Tales From The Archive of The Lock Man - Jaguar Or Imp?
Peter Weston, CMM’s The Lock Man sadly died January 2017, and will be much-missed. He had been in the motor industry all his life and spent over 20 years with a major manufacturer of locks and handles. This month we reproduce his column for CMM, first published September 2011...
IN MY FEBRUARY (2011) COLUMN I wrote about the Waso gearbox lock for the Hillman Imp, one of the many add-on items for these cars that the Rootes service organisation offered in the mid-sixties.
A few weeks later on eBay I spotted another accessory from the range, this time a lockable bonnet-release for the Imp, still boxed. Does it look familiar?
I thought so too, and I simply had to have it because it promised to solve a mystery which had bothered me for years, something which went right back to 1984 when I stumbled across a dusty box of cables among the wreckage of Wilmot Breeden.
They looked like regular Bowden throttle cables but with a funny little key operated ‘T’ handle on the end, painted grey with a simple locking ring. I had no idea what they were, so sold them on my autojumble stand to some smooth-talking character for a couple of pounds each and was glad to be rid of them. Until, too late, I discovered they were internal bootreleases for the E-Type Jaguar. If only I’d known what they were really worth!
I should also have taken one apart. By identifying the lock barrel in the handle I might have been able to make up a complete matched lock set for the E-Type, something which would really be popular! Ever since I’ve wondered what that barrel could have been.
Now was my chance to find out.
And not by paying some inflated price for one of the current re-manufactured E-Type cables either, because that Imp accessory looked as if it was exactly the same thing! Amazingly, back in the early sixties someone at Rootes realised the Jaguar part could be used on the Imp. Or maybe it was the other way round?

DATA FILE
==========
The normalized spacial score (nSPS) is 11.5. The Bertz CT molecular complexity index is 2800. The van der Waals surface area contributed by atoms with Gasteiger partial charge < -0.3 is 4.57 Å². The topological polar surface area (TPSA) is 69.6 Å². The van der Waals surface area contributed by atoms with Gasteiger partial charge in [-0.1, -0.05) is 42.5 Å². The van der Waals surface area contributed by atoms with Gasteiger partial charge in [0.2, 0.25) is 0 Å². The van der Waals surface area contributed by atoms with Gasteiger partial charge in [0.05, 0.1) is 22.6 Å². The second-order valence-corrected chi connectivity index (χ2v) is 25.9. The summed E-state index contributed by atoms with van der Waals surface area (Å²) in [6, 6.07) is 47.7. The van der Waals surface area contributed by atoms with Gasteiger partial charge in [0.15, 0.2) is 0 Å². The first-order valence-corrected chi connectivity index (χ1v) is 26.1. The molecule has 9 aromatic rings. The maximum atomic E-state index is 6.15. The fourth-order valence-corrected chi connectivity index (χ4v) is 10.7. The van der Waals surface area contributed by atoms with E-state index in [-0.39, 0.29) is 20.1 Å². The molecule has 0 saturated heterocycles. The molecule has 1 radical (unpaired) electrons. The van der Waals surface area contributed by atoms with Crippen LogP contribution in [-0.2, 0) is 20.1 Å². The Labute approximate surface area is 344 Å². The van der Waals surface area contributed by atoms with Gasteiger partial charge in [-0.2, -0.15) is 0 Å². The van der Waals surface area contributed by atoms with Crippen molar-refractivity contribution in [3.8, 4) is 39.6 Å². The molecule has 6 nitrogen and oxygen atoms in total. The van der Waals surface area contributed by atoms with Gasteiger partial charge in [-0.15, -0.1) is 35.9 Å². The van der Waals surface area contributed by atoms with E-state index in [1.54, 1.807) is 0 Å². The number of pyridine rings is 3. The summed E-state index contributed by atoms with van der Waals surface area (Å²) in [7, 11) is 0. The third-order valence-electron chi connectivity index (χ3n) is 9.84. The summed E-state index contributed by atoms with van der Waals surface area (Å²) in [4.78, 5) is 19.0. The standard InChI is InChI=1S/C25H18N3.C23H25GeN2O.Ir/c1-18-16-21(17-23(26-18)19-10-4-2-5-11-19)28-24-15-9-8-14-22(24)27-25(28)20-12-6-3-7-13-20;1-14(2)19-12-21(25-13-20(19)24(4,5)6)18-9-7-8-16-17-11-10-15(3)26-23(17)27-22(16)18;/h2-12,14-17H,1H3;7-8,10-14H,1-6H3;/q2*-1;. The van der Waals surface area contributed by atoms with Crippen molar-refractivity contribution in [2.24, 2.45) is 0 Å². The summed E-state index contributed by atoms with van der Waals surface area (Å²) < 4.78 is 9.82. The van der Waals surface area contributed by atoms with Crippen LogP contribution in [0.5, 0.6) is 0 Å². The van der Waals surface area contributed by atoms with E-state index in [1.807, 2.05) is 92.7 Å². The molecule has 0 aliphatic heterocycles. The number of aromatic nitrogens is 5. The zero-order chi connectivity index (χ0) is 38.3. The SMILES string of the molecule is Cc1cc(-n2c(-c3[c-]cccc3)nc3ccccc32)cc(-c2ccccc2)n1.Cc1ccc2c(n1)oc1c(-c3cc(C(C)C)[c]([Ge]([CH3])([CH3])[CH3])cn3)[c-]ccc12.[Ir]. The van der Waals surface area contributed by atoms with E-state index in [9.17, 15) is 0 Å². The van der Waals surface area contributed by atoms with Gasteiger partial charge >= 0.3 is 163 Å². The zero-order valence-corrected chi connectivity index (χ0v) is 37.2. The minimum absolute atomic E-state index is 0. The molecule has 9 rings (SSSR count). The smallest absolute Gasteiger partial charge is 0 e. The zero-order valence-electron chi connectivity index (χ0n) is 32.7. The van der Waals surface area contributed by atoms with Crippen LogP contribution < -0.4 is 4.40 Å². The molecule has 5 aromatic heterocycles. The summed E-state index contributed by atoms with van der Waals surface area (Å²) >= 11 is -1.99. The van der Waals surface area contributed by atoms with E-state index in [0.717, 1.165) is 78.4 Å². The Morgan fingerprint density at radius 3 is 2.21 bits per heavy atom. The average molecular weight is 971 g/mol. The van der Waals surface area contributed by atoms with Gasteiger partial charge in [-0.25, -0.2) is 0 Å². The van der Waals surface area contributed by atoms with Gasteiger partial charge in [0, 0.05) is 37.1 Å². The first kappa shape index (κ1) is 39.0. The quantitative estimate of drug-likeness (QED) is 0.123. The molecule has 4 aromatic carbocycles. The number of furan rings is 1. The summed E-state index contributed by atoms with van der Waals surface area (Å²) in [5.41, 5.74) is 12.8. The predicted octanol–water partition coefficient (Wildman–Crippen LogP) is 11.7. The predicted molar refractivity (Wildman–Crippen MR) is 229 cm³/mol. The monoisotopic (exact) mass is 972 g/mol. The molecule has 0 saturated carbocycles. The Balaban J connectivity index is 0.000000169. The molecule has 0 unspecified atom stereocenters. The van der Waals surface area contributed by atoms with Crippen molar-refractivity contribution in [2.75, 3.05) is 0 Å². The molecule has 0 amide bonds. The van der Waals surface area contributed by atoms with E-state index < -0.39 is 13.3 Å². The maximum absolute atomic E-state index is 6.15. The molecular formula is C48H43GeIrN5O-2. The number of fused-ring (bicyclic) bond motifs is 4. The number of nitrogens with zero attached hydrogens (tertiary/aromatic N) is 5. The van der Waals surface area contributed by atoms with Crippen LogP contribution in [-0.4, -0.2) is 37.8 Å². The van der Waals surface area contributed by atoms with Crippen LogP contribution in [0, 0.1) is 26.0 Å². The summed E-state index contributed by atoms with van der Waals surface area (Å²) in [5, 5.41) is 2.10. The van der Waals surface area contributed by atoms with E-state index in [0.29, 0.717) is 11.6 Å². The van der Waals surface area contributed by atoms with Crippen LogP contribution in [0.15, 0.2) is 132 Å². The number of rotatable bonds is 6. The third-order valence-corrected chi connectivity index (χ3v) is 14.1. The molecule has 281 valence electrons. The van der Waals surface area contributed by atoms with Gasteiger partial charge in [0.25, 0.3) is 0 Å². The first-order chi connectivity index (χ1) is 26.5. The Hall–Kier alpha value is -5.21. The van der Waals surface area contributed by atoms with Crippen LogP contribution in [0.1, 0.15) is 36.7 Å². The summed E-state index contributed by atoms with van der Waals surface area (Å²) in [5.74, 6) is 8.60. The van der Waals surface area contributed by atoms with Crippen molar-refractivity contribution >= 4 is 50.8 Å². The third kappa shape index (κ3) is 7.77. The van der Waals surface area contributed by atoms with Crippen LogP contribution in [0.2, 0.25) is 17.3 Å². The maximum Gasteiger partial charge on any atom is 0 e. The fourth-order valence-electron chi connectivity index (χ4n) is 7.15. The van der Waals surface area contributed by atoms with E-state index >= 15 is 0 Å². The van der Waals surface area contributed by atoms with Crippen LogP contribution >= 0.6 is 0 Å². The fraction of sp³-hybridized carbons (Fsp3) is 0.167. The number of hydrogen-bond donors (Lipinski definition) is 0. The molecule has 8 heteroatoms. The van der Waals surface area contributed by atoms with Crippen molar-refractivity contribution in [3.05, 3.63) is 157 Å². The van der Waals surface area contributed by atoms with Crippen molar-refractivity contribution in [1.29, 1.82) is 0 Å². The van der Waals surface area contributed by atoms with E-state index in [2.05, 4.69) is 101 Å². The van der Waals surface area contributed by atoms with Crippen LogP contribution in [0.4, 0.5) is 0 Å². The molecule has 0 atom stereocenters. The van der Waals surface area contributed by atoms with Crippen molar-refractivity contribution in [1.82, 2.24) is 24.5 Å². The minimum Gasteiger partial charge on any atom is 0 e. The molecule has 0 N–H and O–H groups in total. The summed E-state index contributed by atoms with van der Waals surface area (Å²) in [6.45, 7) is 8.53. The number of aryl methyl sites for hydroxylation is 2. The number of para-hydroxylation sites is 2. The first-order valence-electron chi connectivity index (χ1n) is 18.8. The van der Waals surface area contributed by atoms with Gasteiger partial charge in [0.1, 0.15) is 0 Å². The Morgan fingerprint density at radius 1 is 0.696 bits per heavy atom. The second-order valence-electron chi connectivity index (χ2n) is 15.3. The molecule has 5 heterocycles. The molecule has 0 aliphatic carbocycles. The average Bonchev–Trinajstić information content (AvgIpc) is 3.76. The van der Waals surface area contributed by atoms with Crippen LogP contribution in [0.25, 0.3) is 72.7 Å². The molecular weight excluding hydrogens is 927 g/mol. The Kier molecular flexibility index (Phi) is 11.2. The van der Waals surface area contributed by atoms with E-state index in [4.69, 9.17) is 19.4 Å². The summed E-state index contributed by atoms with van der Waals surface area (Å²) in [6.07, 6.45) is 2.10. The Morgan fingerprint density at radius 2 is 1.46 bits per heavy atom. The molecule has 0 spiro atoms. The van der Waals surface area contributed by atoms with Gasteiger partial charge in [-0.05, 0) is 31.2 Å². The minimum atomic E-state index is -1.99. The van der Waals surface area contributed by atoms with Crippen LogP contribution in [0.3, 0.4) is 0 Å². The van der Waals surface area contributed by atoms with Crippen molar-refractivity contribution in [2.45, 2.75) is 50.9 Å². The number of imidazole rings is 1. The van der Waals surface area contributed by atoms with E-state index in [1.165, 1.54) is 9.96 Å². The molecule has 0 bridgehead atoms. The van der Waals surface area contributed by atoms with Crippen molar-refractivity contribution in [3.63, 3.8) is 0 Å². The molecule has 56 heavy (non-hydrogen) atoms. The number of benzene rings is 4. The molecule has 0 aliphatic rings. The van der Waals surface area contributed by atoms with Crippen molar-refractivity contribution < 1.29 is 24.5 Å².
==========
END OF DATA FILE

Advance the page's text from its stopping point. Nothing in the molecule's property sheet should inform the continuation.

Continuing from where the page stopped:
Unfortunately the barrel turned out not to be the one I’d hoped but something else entirely, a peculiar little number I’d never seen before. My matched lock set is as far away as ever, but at least I have an E-Type boot release for my autojumble stand again, and this time I can promise it will be priced a bit more realistically!
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CLIFF ELLIS WRITES: “A few years ago I purchased a 1936 BSA model R4 in a very dilapidated state and spent the next two years restoring it to nearly original condition.
“The two tool boxes on the sides of the rear mudguard (known as ‘Hovis Loaves’ due to their shape) were rusted away beyond repair. Fortunately, at a Kempton Park autojumble I met a guy who was making them, and the pair he supplied were superb. As I was unable to get the correct locks I fitted them with wire clips of the type found on preserving jars which at least enabled me to get the bike finished and in use.
“About two years ago an article in The Old Bike Mart mentioned someone who was making these locks today, which I can only describe as being the type that would have been fitted to a brief case. Stupidly I didn’t make a note of the contact details and I’m now trying to trace this information. I realise that this is not a car question but maybe this type of lock was fitted to outside toolboxes on cars? Can you give me any help in locating them?”
Yes Cliff, these are ‘Cheney locks’, named after the original manufacturer who once had a rather grand factory in Birmingham’s Soho district. I visited it about 15 years ago, just before the end, and it was like boarding the Marie Celeste.
There was a huge, empty work-space with room for a thousand, with tools neatly laid out on the benches as if they’d stopped work only five minutes earlier. But all those people had gone years before, leaving just a small huddle up one corner. The company had died the death of a thousand cuts because it’s almost impossible to manufacture these small fittings in Britain when imports are so cheap.
The remains of the business were acquired soon after by F.H. Tompkins of Walsall, and their website shows a range of locks which should suit those ‘Hovis Loaves’. Failing that, contact Protex of Redditch - they’re the experts for over centre fasteners.
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MORE ON WASO, where Andrew McAdam asks: “Can I get spare keys for Waso locking petrol caps? Years ago I fitted one of their pentagonshaped stainless caps onto a filler pipe, and I’ve lost the key. I don’t know the number, so what can I do?”
Well, at least it sounds as if it’s not actually on a car, Andrew, or you’d really be in trouble! That’s the problem with any locking cap – lose the key you’re stuck. And it wouldn’t help if you did know the number because Waso imported their caps from Sweden and never stocked replacement keys. The name of their game was ‘if you break it, buy another’.
My advice is to take the whole thing to a good locksmith who should be able to pick the lock in thirty seconds flat. He might not be able to find a key for the cap but at least you’ll have an undamaged filler pipe!
from p. 20 of issue July 2017
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